I'll accept that I'm thinking too much. I'm not at the technical point in my prowess to be worried about those effects translating onto the "target". I have yet to get any trigger work done.

Myself I understand Fred's sentiment. I shoot for fun. I learn for fun(and brain exercise). Let me extend Fred's point a bit with an analogy using my favorite group of backward enthusiasts- bicyclists. They will pay a few thousand dollars so that their exercise can be easier... carbon fibre bike, shave all the hair, teflon stretchypants.. etc. Me I would strap on a huffy and a large windbreaker and get 3x the amount of exercise per mile than them... because it's HARDER.

So I buy a \$5000 marksman rifle and I can hit a target at 800 yards under MOA... but my BUDDY, he can get under MOA at 600 yards with his NAGANT! One of us is truly doing something special.

Funny really, I don't disagree with the counter opinions regarding war weapons.. but one of my 54R's is tight to 308, a late 70's 27" finnish army marksman/sniper trainer, based on the Nagant. fully ALL of my long range target shootin' is strictly with war weapons including Lee ENfield (can't beat that report), 1903A3, M14. Can't beat the prices either. I still get to "tune" them with diminishing returns but improvement is success and it feels just as good.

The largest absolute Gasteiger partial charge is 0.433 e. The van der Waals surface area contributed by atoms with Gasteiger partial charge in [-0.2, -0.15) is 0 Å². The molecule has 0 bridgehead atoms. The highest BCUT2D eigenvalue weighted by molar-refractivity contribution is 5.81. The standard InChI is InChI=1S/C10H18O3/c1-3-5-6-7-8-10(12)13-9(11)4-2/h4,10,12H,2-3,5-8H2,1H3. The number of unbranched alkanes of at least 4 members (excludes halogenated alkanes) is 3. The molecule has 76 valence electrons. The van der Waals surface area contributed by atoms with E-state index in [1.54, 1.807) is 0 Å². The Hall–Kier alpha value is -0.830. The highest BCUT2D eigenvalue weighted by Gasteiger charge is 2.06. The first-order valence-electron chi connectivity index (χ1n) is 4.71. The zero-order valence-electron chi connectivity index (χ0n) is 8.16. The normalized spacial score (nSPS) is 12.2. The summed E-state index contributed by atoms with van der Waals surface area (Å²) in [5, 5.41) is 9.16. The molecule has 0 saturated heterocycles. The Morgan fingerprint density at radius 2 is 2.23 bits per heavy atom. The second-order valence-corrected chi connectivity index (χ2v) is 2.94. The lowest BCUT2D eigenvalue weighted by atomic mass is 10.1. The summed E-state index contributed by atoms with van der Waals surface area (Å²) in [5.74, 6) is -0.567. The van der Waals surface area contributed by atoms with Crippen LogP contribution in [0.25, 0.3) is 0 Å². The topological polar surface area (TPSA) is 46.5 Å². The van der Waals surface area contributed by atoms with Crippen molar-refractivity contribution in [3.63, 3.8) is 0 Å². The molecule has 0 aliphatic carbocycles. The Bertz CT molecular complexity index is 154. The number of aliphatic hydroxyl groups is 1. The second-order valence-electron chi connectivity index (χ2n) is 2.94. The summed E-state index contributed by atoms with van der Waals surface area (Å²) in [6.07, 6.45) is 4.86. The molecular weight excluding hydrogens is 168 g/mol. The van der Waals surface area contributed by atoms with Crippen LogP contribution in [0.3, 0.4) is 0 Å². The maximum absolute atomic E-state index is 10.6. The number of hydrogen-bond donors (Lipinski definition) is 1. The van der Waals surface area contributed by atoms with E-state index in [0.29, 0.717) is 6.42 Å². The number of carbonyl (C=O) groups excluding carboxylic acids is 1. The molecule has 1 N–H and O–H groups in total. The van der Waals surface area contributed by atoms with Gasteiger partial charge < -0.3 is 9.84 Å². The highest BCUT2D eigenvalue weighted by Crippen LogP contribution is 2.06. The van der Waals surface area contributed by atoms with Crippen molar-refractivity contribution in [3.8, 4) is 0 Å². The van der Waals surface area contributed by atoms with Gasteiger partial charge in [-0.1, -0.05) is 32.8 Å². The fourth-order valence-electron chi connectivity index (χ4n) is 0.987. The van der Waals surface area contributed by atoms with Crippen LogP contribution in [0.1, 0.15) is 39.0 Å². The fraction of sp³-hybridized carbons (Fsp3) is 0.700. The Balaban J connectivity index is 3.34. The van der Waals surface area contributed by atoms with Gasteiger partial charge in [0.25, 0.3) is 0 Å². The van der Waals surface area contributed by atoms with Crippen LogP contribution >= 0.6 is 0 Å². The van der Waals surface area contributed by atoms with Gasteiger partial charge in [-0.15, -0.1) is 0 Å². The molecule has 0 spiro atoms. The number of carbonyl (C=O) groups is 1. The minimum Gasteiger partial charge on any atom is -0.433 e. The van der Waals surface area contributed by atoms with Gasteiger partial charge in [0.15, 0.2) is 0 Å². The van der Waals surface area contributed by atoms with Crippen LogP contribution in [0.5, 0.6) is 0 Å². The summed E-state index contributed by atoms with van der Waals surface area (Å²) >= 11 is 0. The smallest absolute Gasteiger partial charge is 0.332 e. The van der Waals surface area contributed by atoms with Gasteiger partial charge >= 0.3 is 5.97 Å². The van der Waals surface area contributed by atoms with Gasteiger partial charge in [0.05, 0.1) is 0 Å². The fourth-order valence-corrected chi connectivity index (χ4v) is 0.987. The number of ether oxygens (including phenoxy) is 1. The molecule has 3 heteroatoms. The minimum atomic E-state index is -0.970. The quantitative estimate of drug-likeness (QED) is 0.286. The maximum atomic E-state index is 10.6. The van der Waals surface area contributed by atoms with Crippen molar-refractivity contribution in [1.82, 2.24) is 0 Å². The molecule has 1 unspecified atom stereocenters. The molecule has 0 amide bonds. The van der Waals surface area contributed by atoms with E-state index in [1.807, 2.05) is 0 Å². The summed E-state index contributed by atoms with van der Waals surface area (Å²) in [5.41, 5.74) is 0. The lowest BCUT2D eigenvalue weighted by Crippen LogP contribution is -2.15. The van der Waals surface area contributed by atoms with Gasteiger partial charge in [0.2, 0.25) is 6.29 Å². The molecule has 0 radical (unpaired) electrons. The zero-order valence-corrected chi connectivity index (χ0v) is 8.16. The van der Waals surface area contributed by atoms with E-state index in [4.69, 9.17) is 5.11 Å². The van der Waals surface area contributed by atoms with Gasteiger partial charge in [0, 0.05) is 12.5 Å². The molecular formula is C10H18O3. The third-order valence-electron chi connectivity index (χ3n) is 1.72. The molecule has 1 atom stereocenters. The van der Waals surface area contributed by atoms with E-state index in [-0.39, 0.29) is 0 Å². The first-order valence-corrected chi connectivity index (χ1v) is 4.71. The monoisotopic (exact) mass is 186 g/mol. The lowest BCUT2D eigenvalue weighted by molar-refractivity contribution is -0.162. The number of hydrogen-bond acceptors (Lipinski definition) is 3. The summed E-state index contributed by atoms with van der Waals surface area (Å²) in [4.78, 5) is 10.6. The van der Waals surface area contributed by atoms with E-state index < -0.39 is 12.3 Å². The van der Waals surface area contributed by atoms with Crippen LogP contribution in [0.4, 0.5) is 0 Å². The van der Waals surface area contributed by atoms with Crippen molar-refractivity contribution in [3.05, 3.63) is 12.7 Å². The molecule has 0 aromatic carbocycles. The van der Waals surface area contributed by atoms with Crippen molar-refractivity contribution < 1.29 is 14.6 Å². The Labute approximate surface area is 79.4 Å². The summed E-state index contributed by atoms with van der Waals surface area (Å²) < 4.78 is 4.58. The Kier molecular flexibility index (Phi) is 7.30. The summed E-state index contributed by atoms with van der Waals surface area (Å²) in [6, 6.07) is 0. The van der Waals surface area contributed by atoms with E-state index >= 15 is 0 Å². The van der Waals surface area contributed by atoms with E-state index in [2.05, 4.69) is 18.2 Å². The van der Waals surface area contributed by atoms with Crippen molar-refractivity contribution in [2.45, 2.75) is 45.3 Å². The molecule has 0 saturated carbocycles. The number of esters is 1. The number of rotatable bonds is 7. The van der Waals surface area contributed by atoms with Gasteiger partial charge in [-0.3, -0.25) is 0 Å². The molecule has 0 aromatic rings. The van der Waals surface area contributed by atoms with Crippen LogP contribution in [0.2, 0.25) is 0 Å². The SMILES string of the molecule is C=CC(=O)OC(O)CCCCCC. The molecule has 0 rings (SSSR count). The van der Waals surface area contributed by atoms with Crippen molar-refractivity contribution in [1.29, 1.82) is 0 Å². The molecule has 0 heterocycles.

The M28/76 is floated by the army already.. and that trigger- wow. How cool is the peepsight?? original euro tracks for sling and bipod! There may have been one of 2 of these aimed at terrorists durign the olympic games fiasco back in the day. (See Mr Willard, I CAN combine firearms and history.. you were wrong, and you're still a high school history teacher.)

Some take-aways then...

1. "in-flight" Sectional Density is technically better when a given bullet is fired through a statistically tight bore verses a loose one of the same base caliber... but "not by enough that it matters".

2. a .308 diam bullet fired through a tight-bore .311 rifle does *not* have "better ballistics" than a .311 diam bullet fired through same. They are equal even though they started out at different diameters..

3. SD is calculated using unfired diameter and weight... and I say that method is just a bit flawed technically.

Ok Guys.. thank you sincerely for the input. I plan on learning more about the concepts you have presented by revisiting the text a dozen times as I progress.

Last edited: Jun 11, 2013